Navalny documentary wins BAFTA after security row

During the British BAFTA film awards on Sunday, a movie on Russian rebel Alexei Navalny won best documentary, sparking outrage at the absence of a significant participant.

Christo Grozev, a longtime Kremlin opponent and investigative journalist from Bulgaria, tweeted “wow” after the announcement in London and said he had been “barred” from attending in person.

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Producer of the documentary Odessa Rae paid tribute to Grozev even though she was unable to attend the glamorous event because of “a public security risk.”

She informed the audience that “he gave up everything to tell this tale, and other stories that need to be shared.”

The investigative website Bellingcat’s main Russia investigator Grozev, who is credited with helping to uncover a plan to murder Navalny, has an appearance in the documentary.

However, he tweeted on Friday that he was “surprised to hear that my entire family and I have all been prohibited by British police from attending this weekend’s BAFTA awards.”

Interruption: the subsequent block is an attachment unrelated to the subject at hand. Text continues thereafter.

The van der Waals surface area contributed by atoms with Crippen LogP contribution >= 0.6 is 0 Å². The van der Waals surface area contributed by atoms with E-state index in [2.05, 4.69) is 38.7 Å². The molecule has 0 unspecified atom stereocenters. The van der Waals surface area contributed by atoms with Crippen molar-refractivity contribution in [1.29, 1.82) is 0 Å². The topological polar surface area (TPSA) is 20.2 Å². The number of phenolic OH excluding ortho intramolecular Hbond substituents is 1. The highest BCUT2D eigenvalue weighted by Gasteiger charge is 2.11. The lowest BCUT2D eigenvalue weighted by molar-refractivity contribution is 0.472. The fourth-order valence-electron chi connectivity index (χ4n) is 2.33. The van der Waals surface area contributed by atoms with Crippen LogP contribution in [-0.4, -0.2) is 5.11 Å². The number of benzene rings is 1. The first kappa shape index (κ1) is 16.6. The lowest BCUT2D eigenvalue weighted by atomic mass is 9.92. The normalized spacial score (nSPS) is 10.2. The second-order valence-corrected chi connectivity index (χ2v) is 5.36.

Just that “certain journalists face the hostile intents of foreign powers while in the UK,” according to London’s Metropolitan police. According to BAFTA, employee and visitor safety is a top priority.

Grozev had been “disinvited” from the BAFTAs, “Navalny” director Daniel Roher told AFP at the Directors Guild of America awards in Beverly Hills on Saturday.

“The Russians are trying to kill him,” said Roher. “He’s not allowed to go to Europe any more. It’s dramatically changed his life, changed his family’s life.”

The Canadian director continued, calling the choice to keep Grozev away “cowardly” and “profoundly upsetting.”

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